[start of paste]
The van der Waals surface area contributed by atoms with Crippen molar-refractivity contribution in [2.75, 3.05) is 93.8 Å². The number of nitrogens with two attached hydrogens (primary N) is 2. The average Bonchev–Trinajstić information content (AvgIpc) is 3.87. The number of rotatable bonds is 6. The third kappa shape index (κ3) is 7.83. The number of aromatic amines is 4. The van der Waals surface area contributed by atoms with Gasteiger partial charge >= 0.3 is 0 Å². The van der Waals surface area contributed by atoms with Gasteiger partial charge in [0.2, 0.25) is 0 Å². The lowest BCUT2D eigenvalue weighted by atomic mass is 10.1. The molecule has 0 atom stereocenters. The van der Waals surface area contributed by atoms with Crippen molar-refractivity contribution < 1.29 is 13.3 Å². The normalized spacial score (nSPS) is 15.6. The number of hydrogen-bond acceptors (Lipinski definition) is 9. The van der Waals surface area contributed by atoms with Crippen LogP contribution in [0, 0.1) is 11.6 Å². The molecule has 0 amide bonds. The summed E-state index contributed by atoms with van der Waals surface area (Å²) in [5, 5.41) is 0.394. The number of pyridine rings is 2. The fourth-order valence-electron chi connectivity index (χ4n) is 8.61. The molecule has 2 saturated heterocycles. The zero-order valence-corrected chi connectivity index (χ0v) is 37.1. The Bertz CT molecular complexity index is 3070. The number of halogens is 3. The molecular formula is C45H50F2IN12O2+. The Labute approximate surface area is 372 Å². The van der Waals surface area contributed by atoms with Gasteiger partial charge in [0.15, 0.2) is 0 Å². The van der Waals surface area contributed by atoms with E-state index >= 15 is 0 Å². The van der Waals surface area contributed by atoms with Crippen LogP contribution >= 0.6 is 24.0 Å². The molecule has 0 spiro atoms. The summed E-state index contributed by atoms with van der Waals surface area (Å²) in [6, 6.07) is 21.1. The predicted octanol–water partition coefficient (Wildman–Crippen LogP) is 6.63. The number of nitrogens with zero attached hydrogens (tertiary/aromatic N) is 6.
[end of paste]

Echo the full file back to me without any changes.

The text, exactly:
The van der Waals surface area contributed by atoms with Crippen molar-refractivity contribution in [2.75, 3.05) is 93.8 Å². The number of nitrogens with two attached hydrogens (primary N) is 2. The average Bonchev–Trinajstić information content (AvgIpc) is 3.87. The number of rotatable bonds is 6. The third kappa shape index (κ3) is 7.83. The number of aromatic amines is 4. The van der Waals surface area contributed by atoms with Gasteiger partial charge >= 0.3 is 0 Å². The van der Waals surface area contributed by atoms with Gasteiger partial charge in [0.2, 0.25) is 0 Å². The lowest BCUT2D eigenvalue weighted by atomic mass is 10.1. The molecule has 0 atom stereocenters. The van der Waals surface area contributed by atoms with Crippen molar-refractivity contribution < 1.29 is 13.3 Å². The normalized spacial score (nSPS) is 15.6. The number of hydrogen-bond acceptors (Lipinski definition) is 9. The van der Waals surface area contributed by atoms with Crippen LogP contribution in [0, 0.1) is 11.6 Å². The molecule has 0 amide bonds. The summed E-state index contributed by atoms with van der Waals surface area (Å²) in [5, 5.41) is 0.394. The number of pyridine rings is 2. The fourth-order valence-electron chi connectivity index (χ4n) is 8.61. The molecule has 2 saturated heterocycles. The zero-order valence-corrected chi connectivity index (χ0v) is 37.1. The Bertz CT molecular complexity index is 3070. The number of halogens is 3. The molecular formula is C45H50F2IN12O2+. The Labute approximate surface area is 372 Å². The van der Waals surface area contributed by atoms with Gasteiger partial charge in [0.15, 0.2) is 0 Å². The van der Waals surface area contributed by atoms with E-state index >= 15 is 0 Å². The van der Waals surface area contributed by atoms with Crippen LogP contribution >= 0.6 is 24.0 Å². The molecule has 0 spiro atoms. The summed E-state index contributed by atoms with van der Waals surface area (Å²) in [6, 6.07) is 21.1. The predicted octanol–water partition coefficient (Wildman–Crippen LogP) is 6.63. The number of nitrogens with zero attached hydrogens (tertiary/aromatic N) is 6.